Brook Trout - Salvelinus fontinalis
The "brookie" or brook trout was introduced to Montana from eastern North America in 1889. It too, was extensively propagated and stocked in the early half of this century, although seldom so today. Brook trout favor small, cold, headwaters streams and ponds, particularly those that are spring-fed. Brook trout are common throughout most of the western two-thirds of the state in all major drainages. Many an angler learned to fish for brookies as a kid. Spawning occurs in typical trout-like fashion with eggs deposited in a gravel redd during the fall. Brook trout are frequently able to spawn successfully in ponds which have upwelling springs. Brook trout will eat nearly any living organism, and larger fish can be voracious predators on other fish and even their own young. Brook trout are a handsome game fish in their own right, but indiscriminate stocking in mountain lakes has resulted in irreversibly stunted populations in many cases. Trophy brook trout up to 9 pounds have been taken in Montana waters.
Key diagnostic features include: wavy lines on back; dorsal fin with black markings; lateral red spots with blue halos; tail fin squarish or slightly forked; pectoral, pelvic, and anal fins with white leading edge set off by black line (Holton and Johnson 1996).
Observations in Montana Natural Heritage Program Database
Number of Observations:
(Click on the following maps and charts to see full sized version)
Map Help and Descriptions
(Observations spanning multiple months or years are excluded from time charts)
Prefers small spring fed streams and ponds with sand or gravel bottom and vegetation. Clear, cool water (Brown 1971, Holton 1981). Spawns over gravel in either streams or lakes with percolation;spring areas in lakes. Often overpopulates, resulting in fish too small to attract anglers.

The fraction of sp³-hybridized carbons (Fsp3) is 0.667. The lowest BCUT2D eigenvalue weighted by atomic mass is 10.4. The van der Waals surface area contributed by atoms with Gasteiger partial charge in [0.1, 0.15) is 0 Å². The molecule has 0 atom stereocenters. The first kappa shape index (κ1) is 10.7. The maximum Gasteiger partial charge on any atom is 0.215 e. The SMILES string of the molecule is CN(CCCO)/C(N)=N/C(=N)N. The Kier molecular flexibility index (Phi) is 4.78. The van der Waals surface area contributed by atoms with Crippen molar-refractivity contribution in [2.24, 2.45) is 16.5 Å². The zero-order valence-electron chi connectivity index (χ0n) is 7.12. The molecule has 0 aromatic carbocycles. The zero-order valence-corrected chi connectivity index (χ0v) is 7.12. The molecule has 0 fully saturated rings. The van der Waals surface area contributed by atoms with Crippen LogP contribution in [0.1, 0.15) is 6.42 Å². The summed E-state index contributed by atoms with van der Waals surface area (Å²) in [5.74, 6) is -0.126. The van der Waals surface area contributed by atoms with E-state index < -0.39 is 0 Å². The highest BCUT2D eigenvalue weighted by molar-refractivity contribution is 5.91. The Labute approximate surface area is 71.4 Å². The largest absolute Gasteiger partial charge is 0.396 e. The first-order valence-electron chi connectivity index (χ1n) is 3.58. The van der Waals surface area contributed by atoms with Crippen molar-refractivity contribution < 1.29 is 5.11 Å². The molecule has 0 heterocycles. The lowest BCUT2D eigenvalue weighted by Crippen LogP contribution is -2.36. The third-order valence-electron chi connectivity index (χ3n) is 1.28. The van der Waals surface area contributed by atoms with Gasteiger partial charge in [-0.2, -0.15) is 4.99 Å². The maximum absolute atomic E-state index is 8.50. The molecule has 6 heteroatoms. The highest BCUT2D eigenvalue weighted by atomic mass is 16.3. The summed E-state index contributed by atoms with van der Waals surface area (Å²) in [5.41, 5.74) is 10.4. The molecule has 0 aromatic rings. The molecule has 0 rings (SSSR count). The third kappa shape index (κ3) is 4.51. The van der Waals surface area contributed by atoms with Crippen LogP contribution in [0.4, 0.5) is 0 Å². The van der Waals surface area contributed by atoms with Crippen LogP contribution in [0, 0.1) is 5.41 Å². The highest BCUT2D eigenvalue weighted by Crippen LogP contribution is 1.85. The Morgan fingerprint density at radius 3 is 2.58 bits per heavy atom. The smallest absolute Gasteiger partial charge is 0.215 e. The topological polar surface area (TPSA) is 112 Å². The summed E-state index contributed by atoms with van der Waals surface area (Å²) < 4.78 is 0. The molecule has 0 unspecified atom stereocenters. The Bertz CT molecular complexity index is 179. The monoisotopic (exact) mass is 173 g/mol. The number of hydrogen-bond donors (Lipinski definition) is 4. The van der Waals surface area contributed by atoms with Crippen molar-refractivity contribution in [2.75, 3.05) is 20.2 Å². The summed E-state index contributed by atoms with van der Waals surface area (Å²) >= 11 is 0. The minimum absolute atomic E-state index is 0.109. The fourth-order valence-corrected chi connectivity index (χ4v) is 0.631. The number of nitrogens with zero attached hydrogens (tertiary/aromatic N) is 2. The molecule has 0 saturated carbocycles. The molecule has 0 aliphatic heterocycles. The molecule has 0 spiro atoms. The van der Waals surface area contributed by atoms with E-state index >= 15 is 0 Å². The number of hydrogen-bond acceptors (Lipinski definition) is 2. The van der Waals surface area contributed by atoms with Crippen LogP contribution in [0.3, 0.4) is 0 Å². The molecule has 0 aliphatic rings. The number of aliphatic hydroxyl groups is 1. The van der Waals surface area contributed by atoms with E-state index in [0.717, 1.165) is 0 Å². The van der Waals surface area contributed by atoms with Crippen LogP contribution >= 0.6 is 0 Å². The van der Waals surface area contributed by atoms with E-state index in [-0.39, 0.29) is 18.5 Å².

Feed mainly on aquatic insects and other small aquatic invertebrates throughout life. Larger individuals may eat small fish (Brown 1971). Flathead River study found ephemeroptera and trichoptera were dominant insects in diet.
Stunting is often a problem in high mountain lakes and rapid cold mountain streams. May cross with brown trout to produce infertile tiger trout.
Sexually mature usually in 2 years but may spawn after 1 year. Spawns Sept. - Oct. Eggs laid in redd and fry emerge Feb-April. Fry seek shelter in vegetation or shallow water near shore (Brown 1971).
- Literature Cited AboveLegend: View Online Publication
- Brown, C.J.D. 1971. Fishes of Montana. Montana State University, Bozeman, MT. 207 pp.
- Holton, G. D. and H. E. Johnson. 1996. A field guide to Montana fishes. Second Edition. Montana Department of Fish, Wildlife and Parks, Helena. 104 pp.
- Holton, G.D. 1981. Identification of Montana's most common game and sport fishes. Montana Outdoors reprint.
- Additional ReferencesLegend: View Online Publication
Do you know of a citation we're missing?
- Land & Water Consulting, Inc., Missoula, MT., 2002, Montana Dept. of Transportation Wetland Mitigation Monitoring Report, Year 2002: South Fork Smith River, Ringling, Montana. Proj. No. 130091.016. February 2003. In 2002 Wetland Mitigation Monitoring Reports, Vol. II.
- Zackheim, K. 1973. Exhibit H: Wildlife Study. In Ash Grove Cement Co. files.
- Additional Sources of Information Related to "Fish"